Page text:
GD -v- Secretary of State for the Home Department (anonymity order)

Administrative CourtHigh CourtKing's Bench DivisionAnonymity Order

Case No: CO/4170/2022

In the High Court of Justice
King’s Bench Division
Administrative Court

25 November 2022

Philip Mott KC, sitting as a Deputy High Court Judge

The King on the application of GD
Secretary of State for the Home Department

On an application by the Claimant for interim relief
Following consideration of the documents lodged by the Claimant and the Defendant


  1. The Claimant is granted anonymity pursuant to CPR 39(3)(c) and shall be referred to as “GD” in these proceedings.
  2. The Claimant’s application for interim relief is to be listed before a judge of the Administrative Court on the first available date, and in any event not later than 24 December 2022, with a time estimate of 2 hours.
  3. Any further evidence on the issue of interim relief is to be filed and served within 7 days of the sealing of this order.
  4. Costs reserved.


  1. The Defendant agreed in principle on 26 October 2022 that the Claimant should be released from detention because of his mental health. Yet he is still in detention.
  2. Insofar as the delay is in finding suitable accommodation, approved by the National Probation Service, it is unacceptable. It should be possible to source at least temporary accommodation within 14 days of the decision to release.
  3. The remaining issue, which warrants an oral hearing, is whether electronic tagging is justified. There is an independent medical opinion which says the Claimant’s mental health will be adversely affected by tagging, as he suffers from psychotic depression and a tag will exacerbate his psychosis.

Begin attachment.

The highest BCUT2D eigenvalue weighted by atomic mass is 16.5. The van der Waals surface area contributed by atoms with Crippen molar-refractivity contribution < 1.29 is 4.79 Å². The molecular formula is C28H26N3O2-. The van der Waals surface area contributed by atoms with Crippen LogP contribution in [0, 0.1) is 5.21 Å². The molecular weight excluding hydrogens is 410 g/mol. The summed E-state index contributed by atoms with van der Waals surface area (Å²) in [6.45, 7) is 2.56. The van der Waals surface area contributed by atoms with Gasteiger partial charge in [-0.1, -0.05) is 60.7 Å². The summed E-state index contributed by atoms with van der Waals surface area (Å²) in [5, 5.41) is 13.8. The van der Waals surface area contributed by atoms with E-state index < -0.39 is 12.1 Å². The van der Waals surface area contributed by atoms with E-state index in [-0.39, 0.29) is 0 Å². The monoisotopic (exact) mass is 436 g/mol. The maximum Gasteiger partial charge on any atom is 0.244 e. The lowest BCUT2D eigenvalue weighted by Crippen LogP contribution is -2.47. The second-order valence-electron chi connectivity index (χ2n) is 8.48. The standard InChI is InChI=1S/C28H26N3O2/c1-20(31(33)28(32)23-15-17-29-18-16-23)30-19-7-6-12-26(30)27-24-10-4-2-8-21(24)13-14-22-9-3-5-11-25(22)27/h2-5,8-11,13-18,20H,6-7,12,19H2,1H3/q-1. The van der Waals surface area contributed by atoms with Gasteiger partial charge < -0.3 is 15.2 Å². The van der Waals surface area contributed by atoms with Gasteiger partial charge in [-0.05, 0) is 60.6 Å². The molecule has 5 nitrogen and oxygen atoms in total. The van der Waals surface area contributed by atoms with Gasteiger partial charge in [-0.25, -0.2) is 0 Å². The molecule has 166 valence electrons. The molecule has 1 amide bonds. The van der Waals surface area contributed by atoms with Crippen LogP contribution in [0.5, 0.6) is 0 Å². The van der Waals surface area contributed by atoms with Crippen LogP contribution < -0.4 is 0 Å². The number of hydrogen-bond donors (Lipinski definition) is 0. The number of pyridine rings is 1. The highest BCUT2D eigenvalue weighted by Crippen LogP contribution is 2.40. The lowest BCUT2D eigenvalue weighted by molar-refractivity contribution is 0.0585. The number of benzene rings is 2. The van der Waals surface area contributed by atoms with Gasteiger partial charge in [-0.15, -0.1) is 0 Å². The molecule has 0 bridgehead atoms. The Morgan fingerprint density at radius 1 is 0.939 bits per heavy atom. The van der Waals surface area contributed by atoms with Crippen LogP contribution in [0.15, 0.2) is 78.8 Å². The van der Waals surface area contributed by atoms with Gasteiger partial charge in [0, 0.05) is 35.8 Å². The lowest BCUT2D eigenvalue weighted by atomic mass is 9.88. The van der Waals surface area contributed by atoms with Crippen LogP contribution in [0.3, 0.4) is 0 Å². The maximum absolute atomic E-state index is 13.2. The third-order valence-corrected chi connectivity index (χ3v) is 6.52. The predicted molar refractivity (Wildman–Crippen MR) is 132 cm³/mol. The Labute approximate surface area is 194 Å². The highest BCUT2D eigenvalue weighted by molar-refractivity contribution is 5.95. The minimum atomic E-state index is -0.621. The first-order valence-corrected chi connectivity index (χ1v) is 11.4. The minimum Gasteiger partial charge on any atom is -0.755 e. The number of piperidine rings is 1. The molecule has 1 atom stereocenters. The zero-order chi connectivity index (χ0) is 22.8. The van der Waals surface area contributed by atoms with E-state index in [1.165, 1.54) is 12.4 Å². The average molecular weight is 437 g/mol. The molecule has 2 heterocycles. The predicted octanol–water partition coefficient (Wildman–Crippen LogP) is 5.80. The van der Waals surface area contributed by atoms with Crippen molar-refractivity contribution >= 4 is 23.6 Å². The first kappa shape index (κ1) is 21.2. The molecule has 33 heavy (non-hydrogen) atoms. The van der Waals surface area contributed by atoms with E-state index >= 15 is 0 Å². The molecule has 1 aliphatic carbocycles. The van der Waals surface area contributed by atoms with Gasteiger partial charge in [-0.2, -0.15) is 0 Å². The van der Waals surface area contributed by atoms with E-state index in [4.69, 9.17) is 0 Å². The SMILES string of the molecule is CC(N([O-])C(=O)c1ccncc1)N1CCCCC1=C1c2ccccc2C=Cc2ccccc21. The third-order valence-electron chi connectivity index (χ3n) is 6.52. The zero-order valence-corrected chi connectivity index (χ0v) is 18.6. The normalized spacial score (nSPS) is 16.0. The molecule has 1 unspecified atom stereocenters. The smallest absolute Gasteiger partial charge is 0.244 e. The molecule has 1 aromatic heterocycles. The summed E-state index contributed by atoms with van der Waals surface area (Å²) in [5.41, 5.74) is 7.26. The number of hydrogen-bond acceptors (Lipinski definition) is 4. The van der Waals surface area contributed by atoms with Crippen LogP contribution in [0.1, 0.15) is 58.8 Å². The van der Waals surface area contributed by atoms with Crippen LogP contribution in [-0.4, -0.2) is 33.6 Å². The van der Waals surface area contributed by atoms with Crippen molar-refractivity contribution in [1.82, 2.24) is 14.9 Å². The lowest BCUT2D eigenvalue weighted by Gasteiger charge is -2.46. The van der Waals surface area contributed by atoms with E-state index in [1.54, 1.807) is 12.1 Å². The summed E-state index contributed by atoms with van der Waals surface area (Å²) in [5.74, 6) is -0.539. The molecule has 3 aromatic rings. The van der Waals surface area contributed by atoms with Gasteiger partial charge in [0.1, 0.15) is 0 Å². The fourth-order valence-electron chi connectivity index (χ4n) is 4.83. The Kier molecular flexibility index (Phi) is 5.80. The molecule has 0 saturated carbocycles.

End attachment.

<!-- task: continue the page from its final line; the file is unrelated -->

4. The Defendant expresses understandable alarm about this because the Claimant has a number of previous convictions and has failed to report in the past or to cooperate with the Emergency Travel Document process. It is also alleged (but denied by the Claimant) that he has given false identity details.
  5. Yet at present there is no other medical opinion, either from an examination of the Claimant or from a review of his records, which puts forward a different view about the risks to the Claimant’s mental health if he is tagged. It is not enough for the Defendant merely to assert that the medical evidence supplied by the Claimant is not sufficient to overturn the presumption of electronic monitoring.
  6. It is the Defendant’s responsibility to provide the court with evidence if there are risks to the public from releasing the Claimant without electronic monitoring, and to justify her opposition.
  7. I therefore order an oral hearing of the interim relief application at the earliest opportunity.